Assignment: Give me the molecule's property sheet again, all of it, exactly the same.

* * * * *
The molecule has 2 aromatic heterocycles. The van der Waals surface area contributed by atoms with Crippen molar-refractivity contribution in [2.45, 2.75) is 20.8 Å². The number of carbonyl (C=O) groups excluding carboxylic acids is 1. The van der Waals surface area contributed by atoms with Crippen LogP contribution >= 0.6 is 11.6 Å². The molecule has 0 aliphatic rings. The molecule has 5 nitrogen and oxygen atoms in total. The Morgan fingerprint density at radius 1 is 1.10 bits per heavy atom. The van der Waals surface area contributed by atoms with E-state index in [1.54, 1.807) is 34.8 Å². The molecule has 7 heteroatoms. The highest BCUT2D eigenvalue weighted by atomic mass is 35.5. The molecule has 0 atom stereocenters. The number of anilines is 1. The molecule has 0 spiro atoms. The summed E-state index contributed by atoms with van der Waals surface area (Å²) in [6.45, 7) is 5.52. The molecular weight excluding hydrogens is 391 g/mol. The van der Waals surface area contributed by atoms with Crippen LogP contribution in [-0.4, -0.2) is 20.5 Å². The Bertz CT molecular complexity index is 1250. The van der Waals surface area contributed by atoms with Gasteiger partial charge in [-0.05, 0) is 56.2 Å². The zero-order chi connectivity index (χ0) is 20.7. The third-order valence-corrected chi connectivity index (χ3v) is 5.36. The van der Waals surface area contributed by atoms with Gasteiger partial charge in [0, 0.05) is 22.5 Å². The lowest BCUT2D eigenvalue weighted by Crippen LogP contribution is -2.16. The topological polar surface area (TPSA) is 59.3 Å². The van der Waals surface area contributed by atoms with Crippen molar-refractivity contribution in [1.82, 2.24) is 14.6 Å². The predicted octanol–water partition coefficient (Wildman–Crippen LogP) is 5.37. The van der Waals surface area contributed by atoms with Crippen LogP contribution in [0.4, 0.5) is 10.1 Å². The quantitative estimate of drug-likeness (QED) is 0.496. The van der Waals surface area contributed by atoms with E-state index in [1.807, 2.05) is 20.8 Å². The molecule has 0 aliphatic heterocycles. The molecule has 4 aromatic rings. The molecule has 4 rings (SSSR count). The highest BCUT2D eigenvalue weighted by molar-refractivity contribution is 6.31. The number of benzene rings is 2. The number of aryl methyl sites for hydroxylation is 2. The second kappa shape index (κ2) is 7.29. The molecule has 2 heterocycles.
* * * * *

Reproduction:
The molecule has 2 aromatic heterocycles. The van der Waals surface area contributed by atoms with Crippen molar-refractivity contribution in [2.45, 2.75) is 20.8 Å². The number of carbonyl (C=O) groups excluding carboxylic acids is 1. The van der Waals surface area contributed by atoms with Crippen LogP contribution >= 0.6 is 11.6 Å². The molecule has 0 aliphatic rings. The molecule has 5 nitrogen and oxygen atoms in total. The Morgan fingerprint density at radius 1 is 1.10 bits per heavy atom. The van der Waals surface area contributed by atoms with E-state index in [1.54, 1.807) is 34.8 Å². The molecule has 7 heteroatoms. The highest BCUT2D eigenvalue weighted by atomic mass is 35.5. The molecule has 0 atom stereocenters. The number of anilines is 1. The molecule has 0 spiro atoms. The summed E-state index contributed by atoms with van der Waals surface area (Å²) in [6.45, 7) is 5.52. The molecular weight excluding hydrogens is 391 g/mol. The van der Waals surface area contributed by atoms with Crippen LogP contribution in [-0.4, -0.2) is 20.5 Å². The Bertz CT molecular complexity index is 1250. The van der Waals surface area contributed by atoms with Gasteiger partial charge in [-0.05, 0) is 56.2 Å². The zero-order chi connectivity index (χ0) is 20.7. The third-order valence-corrected chi connectivity index (χ3v) is 5.36. The van der Waals surface area contributed by atoms with Gasteiger partial charge in [0, 0.05) is 22.5 Å². The lowest BCUT2D eigenvalue weighted by Crippen LogP contribution is -2.16. The topological polar surface area (TPSA) is 59.3 Å². The van der Waals surface area contributed by atoms with Crippen molar-refractivity contribution in [1.82, 2.24) is 14.6 Å². The predicted octanol–water partition coefficient (Wildman–Crippen LogP) is 5.37. The van der Waals surface area contributed by atoms with Crippen LogP contribution in [0.4, 0.5) is 10.1 Å². The quantitative estimate of drug-likeness (QED) is 0.496. The van der Waals surface area contributed by atoms with E-state index in [1.807, 2.05) is 20.8 Å². The molecule has 0 aliphatic heterocycles. The molecule has 4 aromatic rings. The molecule has 4 rings (SSSR count). The highest BCUT2D eigenvalue weighted by molar-refractivity contribution is 6.31. The number of benzene rings is 2. The number of aryl methyl sites for hydroxylation is 2. The second kappa shape index (κ2) is 7.29. The molecule has 2 heterocycles.